David C. Driskell Center

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For Immediate Release

July 18, 2012

Contact: Nicky Everette, 301-405-6714 or meve@umd.edu



Curlee Holton Appointed Interim Executive Director of
UMD’s David C. Driskell Center

COLLEGE PARK, MD. --- The College of Arts and Humanities has appointed Curlee R. Holton the interim executive director of the David C. Driskell Center for the Study of the Visual Arts and Culture of African Americans and the African Diaspora (Driskell Center) at the University of Maryland, effective July 1, 2012.

Holton is currently the David M. and Linda Roth Professor of Art and Founding Director of the Experimental Printmaking Institute (EPI) at Lafayette College in Easton, Pennsylvania. Trained as a printmaker, Holton focuses his work on the voices and issues of the African American experience and specializes in teaching African American art history.

“I am thrilled Curlee agreed to serve as the interim executive director of the Driskell Center,” said Dean Bonnie Thornton Dill. “The Driskell Center is one of the jewels of this university and Curlee will continue to build momentum and extend the programs of the center during this period of transition.”

Holton, who succeeds Robert E. Steele after retiring this year, will continue teaching and directing the EPI at Lafayette College while providing leadership and continuity for the Driskell Center. He will be supported by Acting Director Dorit Yaron who will take on additional duties and the day-to-day management of the center in Holton’s absence.

“The Driskell Center is unique among cultural arts institutions in that its founding was inspired by the achievements of distinguished artist and scholar, David C. Driskell,” said Holton. “My commitment is to protect its assets, promote its educational programming and future exhibitions, enhance and add on to the center’s collections, and create new funding strategies.”

An active member of the center’s advisory board, Holton has worked with several renowned African American artists to produce limited edition prints used to raise funds for the center. He is also a long-time collaborator and colleague of the center’s namesake and distinguished university professor emeritus, David C. Driskell.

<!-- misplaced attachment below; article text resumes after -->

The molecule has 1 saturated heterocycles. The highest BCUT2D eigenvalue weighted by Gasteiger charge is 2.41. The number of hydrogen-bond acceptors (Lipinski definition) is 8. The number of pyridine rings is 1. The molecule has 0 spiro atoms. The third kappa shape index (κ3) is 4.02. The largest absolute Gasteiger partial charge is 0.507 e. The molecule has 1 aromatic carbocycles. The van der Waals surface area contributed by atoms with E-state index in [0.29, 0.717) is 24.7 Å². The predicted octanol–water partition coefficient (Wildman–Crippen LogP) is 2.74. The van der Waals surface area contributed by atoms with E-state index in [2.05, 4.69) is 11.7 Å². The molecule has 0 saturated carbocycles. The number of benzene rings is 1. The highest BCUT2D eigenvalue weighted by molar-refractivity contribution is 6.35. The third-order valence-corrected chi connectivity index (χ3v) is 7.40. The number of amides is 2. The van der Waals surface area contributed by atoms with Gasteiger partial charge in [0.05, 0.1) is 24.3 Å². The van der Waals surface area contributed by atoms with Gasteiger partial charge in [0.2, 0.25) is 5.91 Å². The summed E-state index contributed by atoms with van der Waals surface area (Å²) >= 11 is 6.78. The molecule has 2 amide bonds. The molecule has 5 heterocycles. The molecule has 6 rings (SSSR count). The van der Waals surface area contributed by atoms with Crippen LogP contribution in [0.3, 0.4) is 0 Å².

“As we celebrate the 10th anniversary of the center, it’s exciting to see a person like Curlee Holton take on the leadership role,” said David C. Driskell. “His stature in the field of African American Art will insure confidence among center donors, supporters and the African American Art community.”

An artist-scholar, Holton is an internationally renowned printmaker and painter whose work has been exhibited professionally for over 25 years in more than 40 one-person shows and over 80 group shows in such prestigious national and international venues as the 7th International Biennale in Cairo, Egypt; Taller de Artes Plasticás Rufino Tamayo in Oaxaca, Mexico; the Cleveland Museum of Art, and the Whitney Museum of American Art. He has presented more than 70 public lectures on the subjects of his work, African American art, and contemporary printmaking.

Holton earned his M.F.A. with honors from Kent State University and his B.F.A. from the Cleveland Institute of Art in Drawing and Printmaking.

“As we welcome Curlee,” Thornton Dill said, “we also express gratitude to Bob for eight years of dynamic leadership to the center, and we wish him well in his retirement and congratulations on the parttime position he will assume this fall in the newly constituted Graduate School Office for Diversity Initiatives.”

About the Driskell Center

The David C. Driskell Center for the Study of the Visual Arts and Culture of African Americans and the African Diaspora at the University of Maryland, College Park, celebrates the legacy of David C. Driskell --Distinguished University Professor Emeritus of Art, Artist, Art Historian, Collector, and Curator-- by preserving the rich heritage of African American visual art and culture. Established in 2001, the Center provides an intellectual home for artists, museum professionals, art administrators, and scholars of color, broadening the field of African diasporic studies. The Driskell Center is committed to collecting, documenting, and presenting African American art as well as replenishing and expanding the field. For further information about the center, visit www.driskellcenter.umd.edu.